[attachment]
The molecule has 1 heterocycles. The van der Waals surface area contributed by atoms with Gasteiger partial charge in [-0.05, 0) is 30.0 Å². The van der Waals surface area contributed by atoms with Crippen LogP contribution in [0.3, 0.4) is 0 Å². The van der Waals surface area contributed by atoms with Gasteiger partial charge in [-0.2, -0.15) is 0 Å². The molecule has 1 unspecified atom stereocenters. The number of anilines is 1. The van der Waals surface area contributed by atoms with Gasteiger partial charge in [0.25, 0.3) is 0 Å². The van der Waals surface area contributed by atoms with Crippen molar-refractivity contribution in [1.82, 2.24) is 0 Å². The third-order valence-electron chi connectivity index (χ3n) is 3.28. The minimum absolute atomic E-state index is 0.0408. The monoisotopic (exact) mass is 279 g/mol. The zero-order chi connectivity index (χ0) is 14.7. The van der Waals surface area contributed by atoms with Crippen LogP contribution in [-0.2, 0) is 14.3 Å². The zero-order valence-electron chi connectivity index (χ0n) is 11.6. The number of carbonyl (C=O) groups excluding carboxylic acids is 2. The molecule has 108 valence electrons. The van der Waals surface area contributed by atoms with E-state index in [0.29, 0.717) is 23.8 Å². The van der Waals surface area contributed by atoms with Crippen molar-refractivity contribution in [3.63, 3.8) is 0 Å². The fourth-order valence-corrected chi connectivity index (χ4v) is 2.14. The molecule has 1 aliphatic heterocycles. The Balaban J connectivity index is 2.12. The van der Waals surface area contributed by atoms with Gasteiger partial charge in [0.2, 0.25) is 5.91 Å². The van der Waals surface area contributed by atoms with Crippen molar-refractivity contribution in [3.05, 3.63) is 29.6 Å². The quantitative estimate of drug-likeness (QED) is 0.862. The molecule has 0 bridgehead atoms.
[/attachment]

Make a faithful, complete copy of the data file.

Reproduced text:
The molecule has 1 heterocycles. The van der Waals surface area contributed by atoms with Gasteiger partial charge in [-0.05, 0) is 30.0 Å². The van der Waals surface area contributed by atoms with Crippen LogP contribution in [0.3, 0.4) is 0 Å². The van der Waals surface area contributed by atoms with Gasteiger partial charge in [-0.2, -0.15) is 0 Å². The molecule has 1 unspecified atom stereocenters. The number of anilines is 1. The van der Waals surface area contributed by atoms with Gasteiger partial charge in [0.25, 0.3) is 0 Å². The van der Waals surface area contributed by atoms with Crippen molar-refractivity contribution in [1.82, 2.24) is 0 Å². The third-order valence-electron chi connectivity index (χ3n) is 3.28. The minimum absolute atomic E-state index is 0.0408. The monoisotopic (exact) mass is 279 g/mol. The zero-order chi connectivity index (χ0) is 14.7. The van der Waals surface area contributed by atoms with Crippen LogP contribution in [-0.2, 0) is 14.3 Å². The zero-order valence-electron chi connectivity index (χ0n) is 11.6. The number of carbonyl (C=O) groups excluding carboxylic acids is 2. The molecule has 108 valence electrons. The van der Waals surface area contributed by atoms with E-state index in [0.29, 0.717) is 23.8 Å². The van der Waals surface area contributed by atoms with Crippen molar-refractivity contribution in [3.63, 3.8) is 0 Å². The fourth-order valence-corrected chi connectivity index (χ4v) is 2.14. The molecule has 1 aliphatic heterocycles. The Balaban J connectivity index is 2.12. The van der Waals surface area contributed by atoms with Gasteiger partial charge in [0.2, 0.25) is 5.91 Å². The van der Waals surface area contributed by atoms with Crippen molar-refractivity contribution in [3.05, 3.63) is 29.6 Å². The quantitative estimate of drug-likeness (QED) is 0.862. The molecule has 0 bridgehead atoms.